WASHINGTON — It is said that the problem with the younger generation — any younger generation — is that it has not read the minutes of the last meeting. Barack Obama, forever young, has convenient memory loss: It serves his ideology.
WASHINGTON — Former President George W. Bush once said, rather proudly, that he didn't read newspapers.
President Barack Obama, a confirmed newsie, has claimed to read the major papers, perhaps to learn what's going on in his own administration.
CHICAGO — Enough commencement-speech madness. Enough controversy over who is allowed to speak. Enough with speakers who are simply promoting themselves.
The most exciting development in Champaign-Urbana these past weeks had nothing to do with new hotels or graduating seniors or even whether someone's little brother will get to play on the basketball team.
The most profound bang — far and away — emanated from a consultant's report rather quietly hatched by the University of Illinois and Carle Foundation Hospital.
WASHINGTON — All modern presidents of both parties have been too much with us. Talking incessantly, they have put politics unhealthily at the center of America's consciousness. Promising promiscuously, they have exaggerated government's proper scope and actual competence, making the public perpetually disappointed and surly.
If you go out to a restaurant in Champaign-Urbana this week, please look for a green placard near the entrance.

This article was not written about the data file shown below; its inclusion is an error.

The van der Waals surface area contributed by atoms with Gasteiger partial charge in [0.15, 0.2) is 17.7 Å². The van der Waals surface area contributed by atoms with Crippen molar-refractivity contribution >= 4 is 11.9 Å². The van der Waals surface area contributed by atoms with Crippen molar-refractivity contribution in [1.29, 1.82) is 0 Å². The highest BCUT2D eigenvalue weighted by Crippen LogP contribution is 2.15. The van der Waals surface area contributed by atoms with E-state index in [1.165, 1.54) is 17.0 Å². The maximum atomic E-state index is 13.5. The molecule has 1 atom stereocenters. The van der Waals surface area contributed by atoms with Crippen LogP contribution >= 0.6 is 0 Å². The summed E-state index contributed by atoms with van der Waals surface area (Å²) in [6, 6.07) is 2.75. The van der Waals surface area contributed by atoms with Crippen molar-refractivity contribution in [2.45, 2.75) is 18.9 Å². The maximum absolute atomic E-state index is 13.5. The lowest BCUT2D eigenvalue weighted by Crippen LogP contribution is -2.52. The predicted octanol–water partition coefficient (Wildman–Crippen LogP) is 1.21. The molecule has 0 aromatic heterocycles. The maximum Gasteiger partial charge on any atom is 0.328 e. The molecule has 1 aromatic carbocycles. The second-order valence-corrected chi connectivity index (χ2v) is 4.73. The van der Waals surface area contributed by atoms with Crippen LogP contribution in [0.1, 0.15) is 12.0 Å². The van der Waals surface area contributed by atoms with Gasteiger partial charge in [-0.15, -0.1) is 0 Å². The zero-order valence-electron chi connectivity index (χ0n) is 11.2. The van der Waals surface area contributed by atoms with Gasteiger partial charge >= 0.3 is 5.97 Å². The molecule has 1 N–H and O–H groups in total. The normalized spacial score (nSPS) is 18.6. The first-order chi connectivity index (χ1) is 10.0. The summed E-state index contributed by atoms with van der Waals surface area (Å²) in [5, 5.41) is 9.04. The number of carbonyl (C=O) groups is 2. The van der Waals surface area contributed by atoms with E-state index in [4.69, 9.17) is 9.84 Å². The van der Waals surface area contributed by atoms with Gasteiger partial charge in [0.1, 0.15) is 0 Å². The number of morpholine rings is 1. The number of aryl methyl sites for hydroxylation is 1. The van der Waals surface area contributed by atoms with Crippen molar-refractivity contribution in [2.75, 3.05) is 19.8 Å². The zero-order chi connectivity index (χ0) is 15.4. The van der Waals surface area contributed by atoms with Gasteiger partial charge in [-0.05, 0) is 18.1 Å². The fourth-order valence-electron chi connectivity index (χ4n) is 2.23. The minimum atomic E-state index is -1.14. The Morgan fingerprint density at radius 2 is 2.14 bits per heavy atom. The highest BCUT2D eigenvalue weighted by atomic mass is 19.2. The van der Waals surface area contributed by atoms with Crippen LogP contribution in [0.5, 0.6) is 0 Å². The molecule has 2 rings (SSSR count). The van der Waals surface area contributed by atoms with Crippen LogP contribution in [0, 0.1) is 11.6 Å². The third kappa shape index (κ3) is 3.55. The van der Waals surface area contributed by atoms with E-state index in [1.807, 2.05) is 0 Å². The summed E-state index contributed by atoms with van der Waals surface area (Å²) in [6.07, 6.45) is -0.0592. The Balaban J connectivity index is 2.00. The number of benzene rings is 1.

It should be easy to find.
And when you see the placard, can you take a picture of it? Our friends at CU-CitizenAccess.org would like to share your photo.
Five times a year, most recently on May 19, the Illinois Supreme Court releases its roll of dishonor — the names and penalties of lawyers who have run afoul of the rules governing their conduct.
Witness to '75 holdup can't believe he's free
James Kilgore, the onetime revolutionary turned faculty member, describes his 1970s crime spree and nearly three decades on the run from the FBI as "political offenses."
Thirty-four years ago today, a then little-known peak in southwestern Washington state became a household term for death, destruction and the power of Mother Earth.
WASHINGTON — Standing on his presidential limousine, Lyndon Johnson, campaigning in Providence, R.I., in September 1964, bellowed through a bullhorn: "We're in favor of a lot of things and we're against mighty few." This was a synopsis of what he had said four months earlier.